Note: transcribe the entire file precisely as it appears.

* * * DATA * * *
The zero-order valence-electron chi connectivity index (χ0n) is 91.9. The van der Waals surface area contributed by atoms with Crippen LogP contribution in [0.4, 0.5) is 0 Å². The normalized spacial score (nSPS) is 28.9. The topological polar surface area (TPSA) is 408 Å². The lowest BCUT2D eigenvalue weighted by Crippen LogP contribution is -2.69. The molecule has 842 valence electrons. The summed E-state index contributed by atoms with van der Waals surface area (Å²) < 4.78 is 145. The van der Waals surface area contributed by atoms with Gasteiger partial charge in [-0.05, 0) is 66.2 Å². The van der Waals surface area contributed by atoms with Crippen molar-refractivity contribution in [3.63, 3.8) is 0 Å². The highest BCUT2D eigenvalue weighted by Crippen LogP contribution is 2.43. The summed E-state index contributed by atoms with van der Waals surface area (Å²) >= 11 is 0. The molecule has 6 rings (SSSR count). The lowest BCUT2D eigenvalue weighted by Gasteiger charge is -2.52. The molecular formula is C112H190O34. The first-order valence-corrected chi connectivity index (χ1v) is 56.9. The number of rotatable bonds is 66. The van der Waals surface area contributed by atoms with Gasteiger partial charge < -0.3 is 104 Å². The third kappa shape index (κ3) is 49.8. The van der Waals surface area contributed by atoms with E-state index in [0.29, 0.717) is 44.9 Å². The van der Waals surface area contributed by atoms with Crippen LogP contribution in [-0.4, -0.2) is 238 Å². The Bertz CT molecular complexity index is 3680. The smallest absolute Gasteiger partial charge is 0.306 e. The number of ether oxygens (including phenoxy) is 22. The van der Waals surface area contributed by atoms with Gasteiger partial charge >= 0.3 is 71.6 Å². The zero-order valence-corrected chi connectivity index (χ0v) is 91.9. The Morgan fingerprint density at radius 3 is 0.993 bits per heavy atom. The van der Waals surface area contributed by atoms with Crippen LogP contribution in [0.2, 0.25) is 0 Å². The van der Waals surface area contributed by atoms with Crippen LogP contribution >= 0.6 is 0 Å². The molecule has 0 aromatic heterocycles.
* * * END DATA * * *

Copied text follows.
The zero-order valence-electron chi connectivity index (χ0n) is 91.9. The van der Waals surface area contributed by atoms with Crippen LogP contribution in [0.4, 0.5) is 0 Å². The normalized spacial score (nSPS) is 28.9. The topological polar surface area (TPSA) is 408 Å². The lowest BCUT2D eigenvalue weighted by Crippen LogP contribution is -2.69. The molecule has 842 valence electrons. The summed E-state index contributed by atoms with van der Waals surface area (Å²) < 4.78 is 145. The van der Waals surface area contributed by atoms with Gasteiger partial charge in [-0.05, 0) is 66.2 Å². The van der Waals surface area contributed by atoms with Crippen molar-refractivity contribution in [3.63, 3.8) is 0 Å². The highest BCUT2D eigenvalue weighted by Crippen LogP contribution is 2.43. The summed E-state index contributed by atoms with van der Waals surface area (Å²) >= 11 is 0. The molecule has 6 rings (SSSR count). The lowest BCUT2D eigenvalue weighted by Gasteiger charge is -2.52. The molecular formula is C112H190O34. The first-order valence-corrected chi connectivity index (χ1v) is 56.9. The number of rotatable bonds is 66. The van der Waals surface area contributed by atoms with Gasteiger partial charge < -0.3 is 104 Å². The third kappa shape index (κ3) is 49.8. The van der Waals surface area contributed by atoms with E-state index in [0.29, 0.717) is 44.9 Å². The van der Waals surface area contributed by atoms with Crippen LogP contribution in [-0.4, -0.2) is 238 Å². The Bertz CT molecular complexity index is 3680. The smallest absolute Gasteiger partial charge is 0.306 e. The number of ether oxygens (including phenoxy) is 22. The van der Waals surface area contributed by atoms with Gasteiger partial charge >= 0.3 is 71.6 Å². The zero-order valence-corrected chi connectivity index (χ0v) is 91.9. The Morgan fingerprint density at radius 3 is 0.993 bits per heavy atom. The van der Waals surface area contributed by atoms with Crippen LogP contribution in [0.2, 0.25) is 0 Å². The van der Waals surface area contributed by atoms with Crippen LogP contribution >= 0.6 is 0 Å². The molecule has 0 aromatic heterocycles.